Another reason for video chat fatigue [is] the opposite of the eye contact problem: You have to look at each other’s faces the entire time! There are rarely natural breaks in conversation on Zoom, as there might be during a typical group dinner or coffee date, and it’s much harder to have a comfortable silence (or manage an uncomfortable one) when all parties are staring at one another nonstop. There’s no peeking out a window, no studying a menu, no people-watching, no helping out in the kitchen or asking about a host’s record collection. There’s only talking, and in a video chat with more than two participants, striking a normal conversational rhythm is nearly impossible. Add in differing internet lag times and the inability to hear multiple people speaking at once, and every group discussion becomes group “monologuing,” as Ashley Fetters termed it in the Atlantic. The patron saint of lively repartee rolls over in her grave with every “Wait, what was that?,” “Sorry, you go ahead,” and “Hang on, you just froze.”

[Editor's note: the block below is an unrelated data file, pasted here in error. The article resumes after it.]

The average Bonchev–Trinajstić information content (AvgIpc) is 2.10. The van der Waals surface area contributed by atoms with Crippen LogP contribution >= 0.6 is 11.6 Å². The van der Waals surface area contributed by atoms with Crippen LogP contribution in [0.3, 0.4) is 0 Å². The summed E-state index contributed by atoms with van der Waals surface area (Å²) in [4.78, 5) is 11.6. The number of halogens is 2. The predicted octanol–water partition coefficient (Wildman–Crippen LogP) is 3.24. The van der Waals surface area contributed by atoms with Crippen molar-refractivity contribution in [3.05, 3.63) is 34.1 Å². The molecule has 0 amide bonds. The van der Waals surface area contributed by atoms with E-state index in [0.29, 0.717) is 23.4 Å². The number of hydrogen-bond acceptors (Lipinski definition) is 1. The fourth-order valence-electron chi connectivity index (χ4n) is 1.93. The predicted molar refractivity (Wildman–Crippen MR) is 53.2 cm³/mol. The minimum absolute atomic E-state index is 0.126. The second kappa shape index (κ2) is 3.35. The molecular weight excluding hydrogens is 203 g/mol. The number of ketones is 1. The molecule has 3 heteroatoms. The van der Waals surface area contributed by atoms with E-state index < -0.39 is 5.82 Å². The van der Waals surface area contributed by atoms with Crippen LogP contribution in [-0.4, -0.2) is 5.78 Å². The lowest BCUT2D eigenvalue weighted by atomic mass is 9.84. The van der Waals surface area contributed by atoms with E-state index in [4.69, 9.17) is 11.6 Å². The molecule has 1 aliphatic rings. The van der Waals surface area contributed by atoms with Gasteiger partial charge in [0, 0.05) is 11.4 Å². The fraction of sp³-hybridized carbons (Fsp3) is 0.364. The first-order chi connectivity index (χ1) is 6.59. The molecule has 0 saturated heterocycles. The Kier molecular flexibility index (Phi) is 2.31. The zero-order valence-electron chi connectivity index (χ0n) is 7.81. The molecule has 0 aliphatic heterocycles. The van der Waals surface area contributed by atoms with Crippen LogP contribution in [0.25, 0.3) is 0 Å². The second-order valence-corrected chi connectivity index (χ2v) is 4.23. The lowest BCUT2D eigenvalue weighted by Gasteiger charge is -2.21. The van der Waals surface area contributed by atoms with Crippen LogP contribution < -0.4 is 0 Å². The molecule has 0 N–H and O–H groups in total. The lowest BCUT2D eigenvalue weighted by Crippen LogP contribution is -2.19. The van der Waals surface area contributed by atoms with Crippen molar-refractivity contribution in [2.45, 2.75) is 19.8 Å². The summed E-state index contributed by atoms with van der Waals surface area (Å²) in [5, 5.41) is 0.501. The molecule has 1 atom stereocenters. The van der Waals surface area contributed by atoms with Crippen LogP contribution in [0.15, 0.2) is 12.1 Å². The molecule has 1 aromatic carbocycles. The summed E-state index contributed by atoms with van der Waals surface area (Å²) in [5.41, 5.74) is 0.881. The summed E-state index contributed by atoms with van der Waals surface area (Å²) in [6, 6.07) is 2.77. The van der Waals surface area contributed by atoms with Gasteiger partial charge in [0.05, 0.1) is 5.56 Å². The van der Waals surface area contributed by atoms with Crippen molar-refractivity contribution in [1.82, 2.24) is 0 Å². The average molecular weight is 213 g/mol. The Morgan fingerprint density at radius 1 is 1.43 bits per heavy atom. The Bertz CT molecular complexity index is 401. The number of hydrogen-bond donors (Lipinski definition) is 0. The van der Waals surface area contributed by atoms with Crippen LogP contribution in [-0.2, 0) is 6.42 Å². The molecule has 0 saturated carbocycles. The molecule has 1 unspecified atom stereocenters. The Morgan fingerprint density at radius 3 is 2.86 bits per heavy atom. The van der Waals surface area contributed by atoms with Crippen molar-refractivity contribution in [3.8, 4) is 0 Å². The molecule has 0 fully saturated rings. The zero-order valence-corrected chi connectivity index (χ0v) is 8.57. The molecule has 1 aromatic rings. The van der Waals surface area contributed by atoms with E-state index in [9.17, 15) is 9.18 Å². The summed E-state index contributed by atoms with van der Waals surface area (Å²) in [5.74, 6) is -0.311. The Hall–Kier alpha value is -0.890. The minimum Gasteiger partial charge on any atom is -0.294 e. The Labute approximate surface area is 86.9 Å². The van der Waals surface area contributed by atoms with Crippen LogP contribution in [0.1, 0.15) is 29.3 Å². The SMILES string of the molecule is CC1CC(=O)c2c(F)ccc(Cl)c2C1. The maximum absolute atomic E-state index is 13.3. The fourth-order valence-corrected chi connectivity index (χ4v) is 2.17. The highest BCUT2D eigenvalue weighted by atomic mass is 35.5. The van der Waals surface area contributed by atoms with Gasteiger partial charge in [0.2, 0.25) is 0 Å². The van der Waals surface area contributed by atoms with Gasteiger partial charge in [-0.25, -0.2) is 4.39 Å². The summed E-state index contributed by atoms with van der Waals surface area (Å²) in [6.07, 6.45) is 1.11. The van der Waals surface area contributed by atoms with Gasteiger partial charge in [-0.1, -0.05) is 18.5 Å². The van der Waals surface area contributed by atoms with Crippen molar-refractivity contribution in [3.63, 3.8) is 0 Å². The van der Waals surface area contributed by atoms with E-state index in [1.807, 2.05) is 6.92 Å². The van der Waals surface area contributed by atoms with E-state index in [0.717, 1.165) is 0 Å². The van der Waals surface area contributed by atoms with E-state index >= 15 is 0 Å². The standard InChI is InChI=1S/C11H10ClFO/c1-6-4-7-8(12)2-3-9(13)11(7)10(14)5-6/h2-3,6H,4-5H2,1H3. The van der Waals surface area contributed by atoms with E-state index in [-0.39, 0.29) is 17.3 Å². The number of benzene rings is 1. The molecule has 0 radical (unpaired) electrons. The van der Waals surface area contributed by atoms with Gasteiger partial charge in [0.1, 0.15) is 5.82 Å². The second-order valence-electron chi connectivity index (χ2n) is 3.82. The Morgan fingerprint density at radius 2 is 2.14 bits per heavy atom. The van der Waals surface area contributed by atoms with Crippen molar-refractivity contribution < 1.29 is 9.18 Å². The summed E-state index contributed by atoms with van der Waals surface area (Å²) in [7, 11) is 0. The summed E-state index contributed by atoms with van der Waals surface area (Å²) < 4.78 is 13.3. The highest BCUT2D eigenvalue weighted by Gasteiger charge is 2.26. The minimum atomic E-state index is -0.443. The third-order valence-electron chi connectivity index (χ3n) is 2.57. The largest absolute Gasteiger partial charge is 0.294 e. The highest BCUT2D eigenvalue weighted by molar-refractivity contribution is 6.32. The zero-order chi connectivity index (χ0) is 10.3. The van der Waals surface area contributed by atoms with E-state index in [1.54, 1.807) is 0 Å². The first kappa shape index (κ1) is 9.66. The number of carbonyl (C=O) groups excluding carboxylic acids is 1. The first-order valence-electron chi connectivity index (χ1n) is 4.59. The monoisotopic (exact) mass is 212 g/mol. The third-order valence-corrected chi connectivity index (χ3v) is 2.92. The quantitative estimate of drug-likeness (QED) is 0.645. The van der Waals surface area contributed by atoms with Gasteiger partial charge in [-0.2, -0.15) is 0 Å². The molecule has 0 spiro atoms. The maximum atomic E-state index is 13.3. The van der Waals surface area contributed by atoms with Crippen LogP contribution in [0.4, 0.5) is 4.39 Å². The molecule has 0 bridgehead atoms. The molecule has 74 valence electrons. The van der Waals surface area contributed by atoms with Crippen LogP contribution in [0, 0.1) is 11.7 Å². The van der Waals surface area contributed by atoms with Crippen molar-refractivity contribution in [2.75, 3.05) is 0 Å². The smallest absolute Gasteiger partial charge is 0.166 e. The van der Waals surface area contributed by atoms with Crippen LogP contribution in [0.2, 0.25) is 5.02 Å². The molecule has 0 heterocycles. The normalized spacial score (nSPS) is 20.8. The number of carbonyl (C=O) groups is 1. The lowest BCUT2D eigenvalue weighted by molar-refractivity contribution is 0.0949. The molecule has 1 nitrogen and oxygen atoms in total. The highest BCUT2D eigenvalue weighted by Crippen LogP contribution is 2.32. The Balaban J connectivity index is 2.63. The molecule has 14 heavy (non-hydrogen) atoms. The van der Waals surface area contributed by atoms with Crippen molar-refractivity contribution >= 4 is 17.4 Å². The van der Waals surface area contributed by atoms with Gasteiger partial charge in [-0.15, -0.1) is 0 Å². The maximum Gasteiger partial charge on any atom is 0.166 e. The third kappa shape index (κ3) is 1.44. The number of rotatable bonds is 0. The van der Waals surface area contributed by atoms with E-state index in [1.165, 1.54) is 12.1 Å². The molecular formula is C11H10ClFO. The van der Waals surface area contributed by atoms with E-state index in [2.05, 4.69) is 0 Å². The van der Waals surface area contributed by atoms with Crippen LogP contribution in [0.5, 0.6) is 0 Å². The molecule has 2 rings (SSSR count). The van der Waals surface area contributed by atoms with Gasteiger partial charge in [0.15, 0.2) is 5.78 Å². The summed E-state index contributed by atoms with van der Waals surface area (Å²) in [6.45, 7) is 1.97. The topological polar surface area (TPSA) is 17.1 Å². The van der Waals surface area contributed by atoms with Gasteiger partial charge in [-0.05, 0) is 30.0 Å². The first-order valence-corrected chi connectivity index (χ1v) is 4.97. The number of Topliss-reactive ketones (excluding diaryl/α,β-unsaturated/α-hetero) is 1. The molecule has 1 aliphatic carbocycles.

Why Zoom calls are so tiring: The science of why you’re burned out by video chat in quarantine.